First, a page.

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Old 11-28-2011, 05:22 PM   #1
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Basement and Steel or metal stud question


Hi,
I've been looking on the web for information and found this site...great resource! I have 3 questions so far!

When I eventually stud out the basement, we will be hanging a wall mounted LCD TV somewhere....we won't know until after the studding I would guess.

Anyway, to make life easier I was considering putting some horizontal 2x6's or plywood blocking around the entire perimeter, in the likely event that there is no stud where the Mrs. finally wants the TV :-)
->Does this sound reasonable?

->THAT being said, if I am going to do blocking anyhow....are there any benefits over wood versus steel studs?

It seems like blocking was the biggest issue with steel studs, well that, and cold-soaked metal studs!

And speaking of cold metal studs behind drywall....
->would duct tape or maybe posterboard backing tape (the thicker foam tape you find in a hobby store)
be effective in making a "thermal" block between the studs and drywall?

I'm planning on 2" blue foam board against the wall and maybe roxul between the studs.

Thoughts???

Thanks,
Max
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Old 11-28-2011, 07:04 PM   #2
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Basement and Steel or metal stud question


i frame both with wood and steel, personally i hate steel stud,

it has very little holding power, if the wall gets hit by something large and heavy the stud will buckle and needs to be replaced outside corners especially... some will argue its better, teh only thing good about it is that its straight and is galvanized.. you can install wood blocking in a steel stud wall however in a large scale application there is metal flatstock that gets used fastening cabinets and other such things to via screws.... this flatstock gets screwed directly to the edge of the studs before drywall goes on

wood framing, though it can rot and does have "character" such as crowning and what not. wood has much more holding power than steel studs do.. you drive a wood screw into a stud and its gonna hold, drive a screw into a steel stud and the stud can very easily strip out. you can shape the wood, glue it, screw it nail to it... you cant nail to steel stud when it comes to trim, you either have to install wood blocking which takes forever or rely on glue and "stitch nailing" trim. which eventually will lose its hold
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Old 11-29-2011, 08:09 PM   #3
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Basement and Steel or metal stud question


Your steel studs won’t be cold from the concrete wall behind them. They should stay at room temperature unless you forget the sill sealer (air/thermal/capillary break) under the bottom plate. They will act as an effective heat sink otherwise. Code requires you air seal the drywall at the bottom because it is your thermal/air barrier from the conditioned space. http://publicecodes.citation.com/ico...002_par022.htm Be aware the lightweight box store s. studs probably don’t have enough galvanized coating on them if using with the new p.t. wood. Remember to fire-block the new wall at the top from the joist cavities and every 10’ horizontally as per minimum safety code: http://publicecodes.citation.com/ico...002_par031.htm Air seal the drywall, f.b. the rim joists, and no gaps behind the blue foam or studs: http://joneakes.com/jons-fixit-database/743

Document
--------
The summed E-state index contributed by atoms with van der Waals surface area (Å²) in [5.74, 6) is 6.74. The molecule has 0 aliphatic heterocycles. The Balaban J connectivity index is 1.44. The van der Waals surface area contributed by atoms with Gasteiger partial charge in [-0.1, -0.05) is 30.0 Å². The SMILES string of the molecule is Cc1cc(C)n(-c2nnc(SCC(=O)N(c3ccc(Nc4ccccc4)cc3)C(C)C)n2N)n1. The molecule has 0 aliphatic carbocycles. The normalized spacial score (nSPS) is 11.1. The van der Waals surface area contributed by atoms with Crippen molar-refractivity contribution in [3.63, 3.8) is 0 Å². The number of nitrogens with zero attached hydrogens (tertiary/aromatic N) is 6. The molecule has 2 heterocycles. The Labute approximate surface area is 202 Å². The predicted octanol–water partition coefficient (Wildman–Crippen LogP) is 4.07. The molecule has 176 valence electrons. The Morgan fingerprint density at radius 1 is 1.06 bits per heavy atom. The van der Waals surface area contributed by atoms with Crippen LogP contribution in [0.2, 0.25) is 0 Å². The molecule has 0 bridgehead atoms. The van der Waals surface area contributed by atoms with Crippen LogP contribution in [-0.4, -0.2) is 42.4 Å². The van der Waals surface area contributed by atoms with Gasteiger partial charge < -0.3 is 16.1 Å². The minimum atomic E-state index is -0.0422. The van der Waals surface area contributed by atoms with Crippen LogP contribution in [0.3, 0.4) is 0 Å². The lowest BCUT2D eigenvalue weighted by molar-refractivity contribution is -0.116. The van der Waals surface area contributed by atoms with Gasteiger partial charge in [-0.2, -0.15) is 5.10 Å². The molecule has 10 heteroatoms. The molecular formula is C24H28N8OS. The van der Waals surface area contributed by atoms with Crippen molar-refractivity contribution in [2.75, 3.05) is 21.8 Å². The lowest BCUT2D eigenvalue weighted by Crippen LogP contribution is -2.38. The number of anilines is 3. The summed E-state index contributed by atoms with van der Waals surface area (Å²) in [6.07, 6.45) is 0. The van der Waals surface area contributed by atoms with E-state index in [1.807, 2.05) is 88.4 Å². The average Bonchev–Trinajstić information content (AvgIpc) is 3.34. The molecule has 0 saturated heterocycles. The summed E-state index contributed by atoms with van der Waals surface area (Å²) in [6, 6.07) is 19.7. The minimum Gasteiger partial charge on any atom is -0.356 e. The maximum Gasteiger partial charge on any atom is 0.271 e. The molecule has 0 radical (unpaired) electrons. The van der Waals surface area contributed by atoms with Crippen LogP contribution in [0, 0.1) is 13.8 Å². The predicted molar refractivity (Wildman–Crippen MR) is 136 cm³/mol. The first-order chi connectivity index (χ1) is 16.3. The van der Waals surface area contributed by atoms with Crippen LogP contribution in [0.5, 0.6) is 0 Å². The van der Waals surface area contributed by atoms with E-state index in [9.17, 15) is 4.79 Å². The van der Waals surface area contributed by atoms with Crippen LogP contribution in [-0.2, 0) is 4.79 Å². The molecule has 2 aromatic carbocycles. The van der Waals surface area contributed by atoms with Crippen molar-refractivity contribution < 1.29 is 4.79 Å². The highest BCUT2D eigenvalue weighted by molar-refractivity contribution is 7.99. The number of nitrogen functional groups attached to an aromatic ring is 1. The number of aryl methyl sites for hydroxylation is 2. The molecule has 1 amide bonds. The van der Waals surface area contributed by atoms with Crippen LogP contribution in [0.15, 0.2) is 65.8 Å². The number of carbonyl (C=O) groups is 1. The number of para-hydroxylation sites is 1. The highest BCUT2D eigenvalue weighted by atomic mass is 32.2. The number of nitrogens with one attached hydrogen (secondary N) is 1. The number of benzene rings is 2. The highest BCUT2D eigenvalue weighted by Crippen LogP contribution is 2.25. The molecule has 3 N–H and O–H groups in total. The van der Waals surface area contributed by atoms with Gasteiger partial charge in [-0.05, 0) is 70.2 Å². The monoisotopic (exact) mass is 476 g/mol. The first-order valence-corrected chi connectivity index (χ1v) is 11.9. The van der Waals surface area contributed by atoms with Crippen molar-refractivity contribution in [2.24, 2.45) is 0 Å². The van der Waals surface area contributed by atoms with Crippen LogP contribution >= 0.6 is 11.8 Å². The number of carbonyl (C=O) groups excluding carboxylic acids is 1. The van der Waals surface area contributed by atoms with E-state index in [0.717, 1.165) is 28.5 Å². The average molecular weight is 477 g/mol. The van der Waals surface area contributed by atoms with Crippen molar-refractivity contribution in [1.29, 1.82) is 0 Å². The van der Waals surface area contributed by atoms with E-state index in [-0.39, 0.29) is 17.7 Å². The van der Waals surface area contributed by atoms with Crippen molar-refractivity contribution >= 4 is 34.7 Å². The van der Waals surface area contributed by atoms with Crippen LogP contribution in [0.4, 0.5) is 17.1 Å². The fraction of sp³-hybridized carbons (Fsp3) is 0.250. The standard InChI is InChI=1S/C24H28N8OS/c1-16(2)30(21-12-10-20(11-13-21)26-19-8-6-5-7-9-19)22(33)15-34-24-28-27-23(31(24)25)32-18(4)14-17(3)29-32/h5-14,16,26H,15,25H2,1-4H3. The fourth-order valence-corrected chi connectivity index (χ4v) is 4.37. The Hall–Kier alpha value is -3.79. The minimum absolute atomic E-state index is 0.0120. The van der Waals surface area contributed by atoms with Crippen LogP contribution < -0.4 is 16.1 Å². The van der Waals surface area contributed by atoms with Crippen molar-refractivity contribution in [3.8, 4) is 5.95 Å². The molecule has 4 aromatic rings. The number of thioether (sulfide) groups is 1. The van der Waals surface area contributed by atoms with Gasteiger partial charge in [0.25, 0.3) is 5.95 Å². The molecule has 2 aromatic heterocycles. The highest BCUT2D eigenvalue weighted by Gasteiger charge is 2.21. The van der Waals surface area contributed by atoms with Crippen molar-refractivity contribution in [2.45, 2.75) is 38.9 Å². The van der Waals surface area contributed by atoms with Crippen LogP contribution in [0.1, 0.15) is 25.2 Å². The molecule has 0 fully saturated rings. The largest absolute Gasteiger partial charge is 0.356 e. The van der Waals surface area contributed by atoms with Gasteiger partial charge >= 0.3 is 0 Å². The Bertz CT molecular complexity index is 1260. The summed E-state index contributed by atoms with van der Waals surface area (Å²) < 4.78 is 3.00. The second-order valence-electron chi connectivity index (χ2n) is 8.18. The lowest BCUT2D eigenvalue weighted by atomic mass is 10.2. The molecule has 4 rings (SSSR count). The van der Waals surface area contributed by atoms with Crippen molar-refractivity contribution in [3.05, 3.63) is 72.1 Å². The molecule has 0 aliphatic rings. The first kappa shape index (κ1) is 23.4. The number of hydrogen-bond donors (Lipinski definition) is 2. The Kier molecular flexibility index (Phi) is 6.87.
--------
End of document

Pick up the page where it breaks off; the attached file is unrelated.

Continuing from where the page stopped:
Be sure to have egress as the Building Inspector will look for this at signing off of your permit.

Gary
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Old 11-30-2011, 08:56 AM   #4
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Basement and Steel or metal stud question


Planning the space makes more sense to me then blocking all the walls. How hard is it to decide where things go?
I personally like steel studs. Easy to use, light weight, all straight and I like the sparks.
I do keep the farm animals out of the room so the walls remain intact. Kirk's right about that.
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Old 11-30-2011, 04:19 PM   #5
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Basement and Steel or metal stud question


the debate between wood and metal studs can go on forever. personally,I prefer metal. Kirk, is right about being hit with something heavy, but metal is much easier to fix/repair than wood in that case. if the damage is only to one or two studs? it's simple to cut the drywall out and sister metal studs to get it straight. than to tear wall out from floor to ceiling to replace wood studs. I do suggest putting wood studs by doors /windows for nailing.

once you're framed in you can tell where you need blocking for TV. there is a rolled edge on inside of metal studs, a couple passes with circular saw 1/8" with 1/4" deep will allow blocking to be installed flush with face of studs. even 25 gauge studs from home depot or Lowe's, will hold your TV. just don't over tighten screws in mounting bracket as will pull into drywall. other trimming can be done,baseboard etc. with trim screws and will hold. when you screw drywall on, start screwing at top or bottom, where studs are fastened and are tight to the track squarely. don't try to start at easier waist level! as studs try to twist, unless you can hold them firmly. I've built hospitals, college dormitories Kmart stores, hotels with hundreds of rooms, even Gore plants with metal studs, I've yet to be called back cause a TV or anything else has fallen,

good luck
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Old 11-30-2011, 04:31 PM   #6